August 10, 2017 - Co-ownership can be a source of disputes. It abounds with elements or subjects that can become irritants and then lead to disputes. The judicial route is sometime the only means of solution, but there is, meanwhile, an alternative disputes mode of settlement: mediation.
It is an often overlooked mechanism, even though the civil procedure reform of 2016 expressly requires the parties to consider mediation as a conflict resolution process. Indeed, Article 1 of the Code of Civil Procedure specifically stipulates that the parties must consider the use of private dispute and prevention processes even before making an application to the courts.
The first question often asked is whether there are co-ownerships subjects that cannot be mediated. The answer is no. The mediation process is a consensual conflict resolution process. Thus, once the parties, in good faith, are ready to participate to a negotiation table, they can agree to settle their dispute, without any judicial intervention.
What is the role of the mediator in the context of a dispute between co-owners or between a co-owner and his Syndicate? The mediator does not adjudicate; as he does not act as a judge. His role is at the level of acting as a neutral third party who hears the grievances of each party and accompanies them in a consensual resolution process of their dispute by showing the parties the various aspects they might have overseen. His role is one of facilitator, and also of proposing solutions, if appropriate, to the parties in order to assist the parties in the process. At times working in coccus or in plenary sessions, each mediator is free to use his own method, depending on the nature of the case and the willingness of the parties to proceed one way or another. From experience the combination of the two methods is acceptable to the parties since they feel free to explain to the mediator "in private" their respective points of view and then return to the negotiating table with a position devoid of emotions which would otherwise delay discussions on substantive issues.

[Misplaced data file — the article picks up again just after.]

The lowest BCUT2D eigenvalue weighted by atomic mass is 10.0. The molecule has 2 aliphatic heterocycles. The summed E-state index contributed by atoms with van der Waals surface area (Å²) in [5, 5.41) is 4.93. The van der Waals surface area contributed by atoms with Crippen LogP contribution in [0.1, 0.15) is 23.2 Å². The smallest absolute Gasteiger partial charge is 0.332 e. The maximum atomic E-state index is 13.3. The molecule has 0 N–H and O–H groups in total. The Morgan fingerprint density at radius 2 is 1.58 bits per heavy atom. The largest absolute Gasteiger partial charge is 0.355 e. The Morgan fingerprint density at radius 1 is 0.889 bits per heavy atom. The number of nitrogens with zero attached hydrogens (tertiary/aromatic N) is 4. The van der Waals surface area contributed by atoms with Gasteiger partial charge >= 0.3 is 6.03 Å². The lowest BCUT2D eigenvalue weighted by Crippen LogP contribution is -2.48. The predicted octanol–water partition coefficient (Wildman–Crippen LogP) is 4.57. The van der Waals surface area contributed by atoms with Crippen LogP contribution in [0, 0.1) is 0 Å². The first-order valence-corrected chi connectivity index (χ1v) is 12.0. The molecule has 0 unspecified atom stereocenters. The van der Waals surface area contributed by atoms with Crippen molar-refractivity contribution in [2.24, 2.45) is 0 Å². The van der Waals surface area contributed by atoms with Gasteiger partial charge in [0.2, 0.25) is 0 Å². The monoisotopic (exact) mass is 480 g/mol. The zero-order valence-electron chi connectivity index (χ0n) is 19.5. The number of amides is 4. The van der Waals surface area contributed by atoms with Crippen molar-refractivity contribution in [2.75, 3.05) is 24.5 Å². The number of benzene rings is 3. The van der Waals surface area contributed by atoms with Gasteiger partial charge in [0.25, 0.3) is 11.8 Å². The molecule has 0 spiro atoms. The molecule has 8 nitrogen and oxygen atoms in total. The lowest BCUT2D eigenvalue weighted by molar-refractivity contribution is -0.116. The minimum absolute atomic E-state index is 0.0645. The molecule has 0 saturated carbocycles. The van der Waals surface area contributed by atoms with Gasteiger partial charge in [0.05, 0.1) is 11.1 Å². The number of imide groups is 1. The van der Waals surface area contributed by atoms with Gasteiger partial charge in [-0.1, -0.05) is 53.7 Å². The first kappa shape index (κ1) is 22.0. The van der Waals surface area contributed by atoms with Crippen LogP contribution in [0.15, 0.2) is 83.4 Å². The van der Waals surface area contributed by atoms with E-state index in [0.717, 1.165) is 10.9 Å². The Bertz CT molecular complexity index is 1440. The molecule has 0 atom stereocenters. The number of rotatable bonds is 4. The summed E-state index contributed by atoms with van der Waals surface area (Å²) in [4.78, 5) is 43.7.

Obviously, in a mediation process, both parties must bear in mind that, that they will need to renounce to certain claims or grievances so that by reasonable accommodations a reasonable consensus can be achieved. This may be off putting for the parties, but it should be borne in mind that Court judgments do not always resolve all the issues either: some judgments may split the claims in two or a party may end up with less than originally foreseen. However, mediation should not be perceived as buying peace, but rather as a rational approach to problem resolution different than the traditional legal process.
Consider, for example, noise problems or neighborhood inconveniences in co-ownerships. Mediation can lead to solutions that, while imperfect, can be acceptable depending on the circumstances.
Mediation is now an avenue promoted the legislator and its use must, at the very least, be considered by the parties before making an application to the courts. The Québec Bar issues official certificates to its members who have undergone specific training in this field.